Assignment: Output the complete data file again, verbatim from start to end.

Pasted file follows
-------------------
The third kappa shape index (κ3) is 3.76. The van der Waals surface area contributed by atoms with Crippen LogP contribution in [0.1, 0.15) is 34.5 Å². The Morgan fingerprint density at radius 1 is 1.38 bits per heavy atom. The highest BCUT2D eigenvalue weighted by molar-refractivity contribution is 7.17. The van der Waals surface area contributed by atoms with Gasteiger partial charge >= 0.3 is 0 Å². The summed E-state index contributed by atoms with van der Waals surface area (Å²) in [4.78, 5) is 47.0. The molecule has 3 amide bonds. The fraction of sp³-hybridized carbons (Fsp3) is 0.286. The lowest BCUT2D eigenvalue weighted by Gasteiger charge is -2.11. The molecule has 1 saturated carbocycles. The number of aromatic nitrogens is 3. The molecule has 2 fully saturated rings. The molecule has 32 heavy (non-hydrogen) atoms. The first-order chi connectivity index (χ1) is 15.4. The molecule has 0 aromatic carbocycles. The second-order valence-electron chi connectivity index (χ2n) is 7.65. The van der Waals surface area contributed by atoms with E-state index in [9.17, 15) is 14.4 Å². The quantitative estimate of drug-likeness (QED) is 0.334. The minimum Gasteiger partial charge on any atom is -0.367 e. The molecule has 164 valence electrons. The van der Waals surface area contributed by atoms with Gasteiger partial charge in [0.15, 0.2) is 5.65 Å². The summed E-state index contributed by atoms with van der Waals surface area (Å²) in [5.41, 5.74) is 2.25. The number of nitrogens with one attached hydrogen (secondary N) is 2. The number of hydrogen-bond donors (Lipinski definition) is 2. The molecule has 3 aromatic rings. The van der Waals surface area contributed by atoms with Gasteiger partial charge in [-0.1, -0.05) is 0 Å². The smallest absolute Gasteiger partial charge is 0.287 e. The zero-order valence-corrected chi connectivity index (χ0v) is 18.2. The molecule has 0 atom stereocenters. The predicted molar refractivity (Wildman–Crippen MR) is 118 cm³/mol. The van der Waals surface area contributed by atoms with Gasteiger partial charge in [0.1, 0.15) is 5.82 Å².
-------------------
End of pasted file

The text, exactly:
The third kappa shape index (κ3) is 3.76. The van der Waals surface area contributed by atoms with Crippen LogP contribution in [0.1, 0.15) is 34.5 Å². The Morgan fingerprint density at radius 1 is 1.38 bits per heavy atom. The highest BCUT2D eigenvalue weighted by molar-refractivity contribution is 7.17. The van der Waals surface area contributed by atoms with Gasteiger partial charge >= 0.3 is 0 Å². The summed E-state index contributed by atoms with van der Waals surface area (Å²) in [4.78, 5) is 47.0. The molecule has 3 amide bonds. The fraction of sp³-hybridized carbons (Fsp3) is 0.286. The lowest BCUT2D eigenvalue weighted by Gasteiger charge is -2.11. The molecule has 1 saturated carbocycles. The number of aromatic nitrogens is 3. The molecule has 2 fully saturated rings. The molecule has 32 heavy (non-hydrogen) atoms. The first-order chi connectivity index (χ1) is 15.4. The molecule has 0 aromatic carbocycles. The second-order valence-electron chi connectivity index (χ2n) is 7.65. The van der Waals surface area contributed by atoms with E-state index in [9.17, 15) is 14.4 Å². The quantitative estimate of drug-likeness (QED) is 0.334. The minimum Gasteiger partial charge on any atom is -0.367 e. The molecule has 164 valence electrons. The van der Waals surface area contributed by atoms with Gasteiger partial charge in [0.15, 0.2) is 5.65 Å². The summed E-state index contributed by atoms with van der Waals surface area (Å²) in [5.41, 5.74) is 2.25. The number of nitrogens with one attached hydrogen (secondary N) is 2. The number of hydrogen-bond donors (Lipinski definition) is 2. The molecule has 3 aromatic rings. The van der Waals surface area contributed by atoms with Gasteiger partial charge in [-0.1, -0.05) is 0 Å². The smallest absolute Gasteiger partial charge is 0.287 e. The zero-order valence-corrected chi connectivity index (χ0v) is 18.2. The molecule has 0 atom stereocenters. The predicted molar refractivity (Wildman–Crippen MR) is 118 cm³/mol. The van der Waals surface area contributed by atoms with Gasteiger partial charge in [0.1, 0.15) is 5.82 Å².